Enterprise Communications

Will Abundant Data and Advanced Analytics Kill Profit Margins?

by Elka Popova 24 Sep 2012
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Some of the most exciting technology topics today include social search, data mining, and, in general, big-data analytics. These technology trends can determine some very personal decisions (e.g., which restaurant to go to), but can also have a very powerful impact on broader investor decisions and financial markets. This article on Facebook and friend mining made me ponder this issue again.

Online content, Web search, e-commerce, and social networking produce and retain tons of data that can be processed and analyzed and used for various purposes. Some of the data are already being harnessed for targeted marketing and advertizing purposes, but the potential is much bigger. The main reason why the potential has not been fully exploited so far is the lack of analytical tools that are sophisticated and powerful enough to uncover all the hidden gems of useful information.

For example, it must be simple enough to run a search of most liked restaurants among your Facebook friends and come up with a single favorite among all. But how about running more complex algorithms and deciding if you should travel a few miles to get to a place less poplar in terms of total votes but more popular based on some kind of a weighted average? For example, wouldn't it be wiser if you based your decision on the percentage of “likes” among your friends living in each particular location or having visited certain locations (e.g., weighing the data by a new criterion)? In other words, if 5 out of your 15 friends (30%) living in San Francisco voted for a Thai place in the city, does that make it a better choice than a Thai restaurant in Menlo Park that 3 out of your 3 friends (100%) living in Menlo Park or having visited Menlo Park liked and favored?

My example may be not be very scientific, but it just illustrates the value of designing the right algorithms when running any kind of search or performing data analysis. At the end of the day, humans design the processes in complex data analytics, and the analysis is only as good as the variables and correlations selected by these individuals. 

Overall, there is a huge potential—for technology vendors, applications developers, and users—in data mining and analytics. But there are also multiple concerns related to data sharing and data usage by third parties. For example, social networking users are becoming increasingly concerned about privacy and are posting fake names, birth dates, and other facts about themselves to try and hide from prying eyes. Therefore, it will become increasingly challenging for data analytics to sort through the real and the fake pieces of information.

A comment someone posted on Twitter related to the Facebook article above made me think about yet another implication of over-connectedness and efficient data sharing. That person asked “Doesn’t this make our world smaller and smaller?” I believe it does, in many ways.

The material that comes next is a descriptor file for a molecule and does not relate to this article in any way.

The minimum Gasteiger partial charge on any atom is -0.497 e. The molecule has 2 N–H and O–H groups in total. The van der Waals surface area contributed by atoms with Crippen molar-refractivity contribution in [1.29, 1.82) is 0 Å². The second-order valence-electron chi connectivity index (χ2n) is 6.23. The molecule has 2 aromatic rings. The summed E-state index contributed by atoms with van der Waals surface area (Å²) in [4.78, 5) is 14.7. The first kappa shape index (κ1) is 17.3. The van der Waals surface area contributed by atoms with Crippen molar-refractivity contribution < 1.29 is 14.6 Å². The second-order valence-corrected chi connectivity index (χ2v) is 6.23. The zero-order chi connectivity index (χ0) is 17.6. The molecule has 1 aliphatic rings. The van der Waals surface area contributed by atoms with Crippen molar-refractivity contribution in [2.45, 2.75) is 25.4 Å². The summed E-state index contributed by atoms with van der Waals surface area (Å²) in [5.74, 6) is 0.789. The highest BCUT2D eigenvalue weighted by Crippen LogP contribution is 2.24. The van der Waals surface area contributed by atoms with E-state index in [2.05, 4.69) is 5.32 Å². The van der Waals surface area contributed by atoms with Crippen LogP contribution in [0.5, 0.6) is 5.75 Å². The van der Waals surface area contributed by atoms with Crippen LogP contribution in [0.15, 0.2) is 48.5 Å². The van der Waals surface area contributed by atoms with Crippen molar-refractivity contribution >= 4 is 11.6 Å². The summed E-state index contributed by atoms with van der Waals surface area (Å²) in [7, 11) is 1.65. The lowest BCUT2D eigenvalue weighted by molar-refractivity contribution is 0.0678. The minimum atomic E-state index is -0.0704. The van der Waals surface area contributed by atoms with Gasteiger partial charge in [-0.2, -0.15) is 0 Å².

It is becoming easier and faster for information to cross this increasingly “shrinking” world. Which begs another interesting question: how will abundant, pervasive, and rapidly disseminated information impact profit margins? According to common economic theories, in a perfect market, buyers and sellers have equal and prompt access to market information, which creates a kind of market equilibrium and eliminates the possibility for excessive profits. The truth is, perfect markets do not exist and that has created ample opportunities for profit creation. But are we getting dangeriously closer to that state of almost-perfect access to information thanks to continued advancements in communications and information technologies and data analytics? Because it is important to remember that profit could be a dirty word to the under-privileged, but, in capitalist markets, profits (or the promise thereof) drive competition and innovation, which in turn help raise the standard of living.

At Frost & Sullivan’s GIL event just a few weeks ago, there was a very interesting panel of the so-called Legends of Silicon Valley. This year, our guests included Bill Davidow, Judith L. Estrin, Kim Polese, and T. J. Rogers—amazing individuals who have had a tremendous impact on Silicon Valley and technology development. One of the questions Mike Malone, the panel moderator, asked was about innovation in Silicon Valley (and beyond) and the future potential for a competitive advantage and profits.

Opinions varied and various arguments were presented in favor of each point of view. But my takeaway was that, even though it is becoming harder to experience disruptive innovation on a large scale resulting in copious profits (which could describe the state of Silicon Valley in the 1990s), there will always exist pockets of innovation and opportunities for a competitive advantage and money-making. What will drive progress is the ability to identify niches of unaddressed market needs and react nimbly and efficiently by developing products and solutions that address these needs.

Technologies may be developing at a lightning speed and information may be travelling even faster than that. But there is always the human factor. Individual investors can only process so much information without becoming overwhelmed. And even prompt access to all the information in the world does not always translate into wise investment decisions. Therefore, while I acknowledge the disruptive potential of advanced data mining and analytics tools, I would still bet my money on an imperfect market where information will never be equally accessible to everyone and hence there will always be opportunities for innovation and differentiation, and, fortunately or unfortunately, for financial speculation as well.

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